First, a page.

Assuwa league

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History of Anatolia
Bronze Age
Troy I–VIII 3000–700 B.C.
Hattians 2500–2000 B.C.
Akkadian Empire 2400–2150 B.C.
Luwian hieroglyphs / Luvians 2300–1400 B.C.
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Achaeans (Homer) 1700–1300 B.C.
Kizzuwatna 1650–1450 B.C.
Hittites 1680–1220 B.C.
  Hittite Old Kingdom
  Middle Hittites
  Hittite New Kingdom
Arzawa 1500–1320 B.C.
Mitanni 1500–1300 B.C.
Lycia / Lycians 1450–350 B.C.
Assuwa 1300–1250 B.C.
Neo-Hittites 1200–800 B.C.
Phrygia / Phrygians 1200–700 B.C.
Caria / Carians 1150–547 B.C.
Tuwanuwa 1000–700 B.C.
Ionia 1000–545 B.C.
Urartu 859–595/585 B.C.
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Persia-Achaemenid Empire 559–331 B.C.
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Seleucid Empire 305–64 B.C.
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History of Turkey

The Assuwa league was a confederation of states in western Anatolia, defeated by the Hittites under an earlier Tudhaliya I around 1400 BC. The league formed to oppose the Hittite empire. The list of its members contains 22 names, including [...]uqqa, Warsiya, Taruisa, Wilusiya and Karkija (Caria).

Geogaphical location of Assuwa in 14th and 13th Century BC

Some of the identifications of these names are disputed. Wilusiya is commonly identified with Ilion (Troy), and Taruisa with the surrounding Troad, and Warsiya may be associated with Lukka (Lycia). However, identification of [..]uqqa with later-attested Lukka (Lycia) is problematic, because that would put the Assuwa league both north and south of Arzawa in southwestern Anatolia. Assuwa appears to lie north of Arzawa, covering the northwestern corner of Anatolia. Homer in the Iliad seems to refer to two Lycias; in 2.876-77, 5.479 Sarpedon is a leader of "distant Lycia" while in 2.824ff. 5.105 Pandarus is another leader of Lycians from around Mount Ida near Troy, so that Lukka vs. [...]uqqa may find its explanation in these terms. However, the Assuwa League included Karkija (Caria), in southwest Anatolia, south of even the proposed Lukka (Lycia). So, since also Assuwa was only a confederate league, it could easily have included a wide-ranging array of anti-Hittite minor powers, across the region.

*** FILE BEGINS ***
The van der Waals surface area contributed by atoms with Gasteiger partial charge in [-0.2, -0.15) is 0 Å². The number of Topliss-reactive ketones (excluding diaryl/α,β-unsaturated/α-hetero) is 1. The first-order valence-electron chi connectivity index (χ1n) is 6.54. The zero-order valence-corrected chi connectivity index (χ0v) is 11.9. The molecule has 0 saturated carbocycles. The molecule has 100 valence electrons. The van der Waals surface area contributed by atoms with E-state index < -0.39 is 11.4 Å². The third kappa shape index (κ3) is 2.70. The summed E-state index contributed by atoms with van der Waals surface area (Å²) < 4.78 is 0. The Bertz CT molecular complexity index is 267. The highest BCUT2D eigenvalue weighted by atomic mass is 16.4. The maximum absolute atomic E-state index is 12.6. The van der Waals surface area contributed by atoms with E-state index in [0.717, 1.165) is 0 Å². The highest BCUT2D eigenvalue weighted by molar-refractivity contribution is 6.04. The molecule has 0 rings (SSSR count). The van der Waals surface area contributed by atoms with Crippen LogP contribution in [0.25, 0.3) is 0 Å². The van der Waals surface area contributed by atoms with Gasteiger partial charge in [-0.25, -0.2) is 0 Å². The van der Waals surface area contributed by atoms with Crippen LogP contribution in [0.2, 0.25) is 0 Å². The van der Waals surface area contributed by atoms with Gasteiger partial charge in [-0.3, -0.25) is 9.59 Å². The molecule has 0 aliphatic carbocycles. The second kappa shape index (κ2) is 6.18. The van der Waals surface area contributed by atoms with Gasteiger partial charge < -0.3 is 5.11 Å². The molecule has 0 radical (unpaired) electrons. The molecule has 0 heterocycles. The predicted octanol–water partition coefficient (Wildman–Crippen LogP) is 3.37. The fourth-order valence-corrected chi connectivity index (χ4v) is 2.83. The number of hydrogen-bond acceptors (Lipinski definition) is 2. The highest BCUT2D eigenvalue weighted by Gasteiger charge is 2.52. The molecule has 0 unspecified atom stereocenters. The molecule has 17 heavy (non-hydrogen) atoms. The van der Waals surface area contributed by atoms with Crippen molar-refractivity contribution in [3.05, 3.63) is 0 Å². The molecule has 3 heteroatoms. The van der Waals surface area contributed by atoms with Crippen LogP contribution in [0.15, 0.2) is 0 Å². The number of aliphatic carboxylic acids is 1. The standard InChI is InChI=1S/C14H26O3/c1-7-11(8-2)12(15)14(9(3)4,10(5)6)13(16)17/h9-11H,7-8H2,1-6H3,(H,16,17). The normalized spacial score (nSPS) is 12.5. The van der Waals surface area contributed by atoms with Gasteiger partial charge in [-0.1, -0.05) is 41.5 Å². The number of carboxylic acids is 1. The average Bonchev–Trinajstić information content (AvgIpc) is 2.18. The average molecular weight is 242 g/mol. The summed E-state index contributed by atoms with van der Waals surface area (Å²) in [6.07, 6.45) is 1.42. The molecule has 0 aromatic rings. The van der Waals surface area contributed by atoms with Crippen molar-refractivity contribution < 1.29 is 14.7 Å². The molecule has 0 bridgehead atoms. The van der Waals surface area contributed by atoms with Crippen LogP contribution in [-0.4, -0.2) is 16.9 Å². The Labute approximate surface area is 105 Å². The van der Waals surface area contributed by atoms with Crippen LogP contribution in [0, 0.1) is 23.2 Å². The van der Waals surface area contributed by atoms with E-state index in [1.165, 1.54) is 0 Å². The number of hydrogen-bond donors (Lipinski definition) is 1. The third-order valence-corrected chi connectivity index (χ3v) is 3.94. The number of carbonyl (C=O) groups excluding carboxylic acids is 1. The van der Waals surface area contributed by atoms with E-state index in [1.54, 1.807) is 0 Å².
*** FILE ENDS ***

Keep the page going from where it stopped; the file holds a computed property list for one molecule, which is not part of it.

This confederacy is mentioned only in the fragmentary tablets making up Laroche's CTH 142/85. Since the later Tudhaliya IV was known to have had frontier trouble between 1250 and 1200 BC,[citation needed] and since the text lists rebel nations in much the way Ramesses II does, the first consensus dated this text - and so Assuwa - to Tudhaliyas IV. This dating appears in all older literature on the fall of the Hatti, and crops up every now and then to this day. However the consensus has since then come around to dating Assuwa to an earlier Tudhaliyas, which means prior to Suppiluliumas and so prior to 1350 BC.[citation needed]

Assuwa has been suggested as the origin for the name of the continent Asia (Bossert, 1946).

References[edit]

  • Bossert, Helmut T, Asia, Istanbul, 1946.

See also[edit]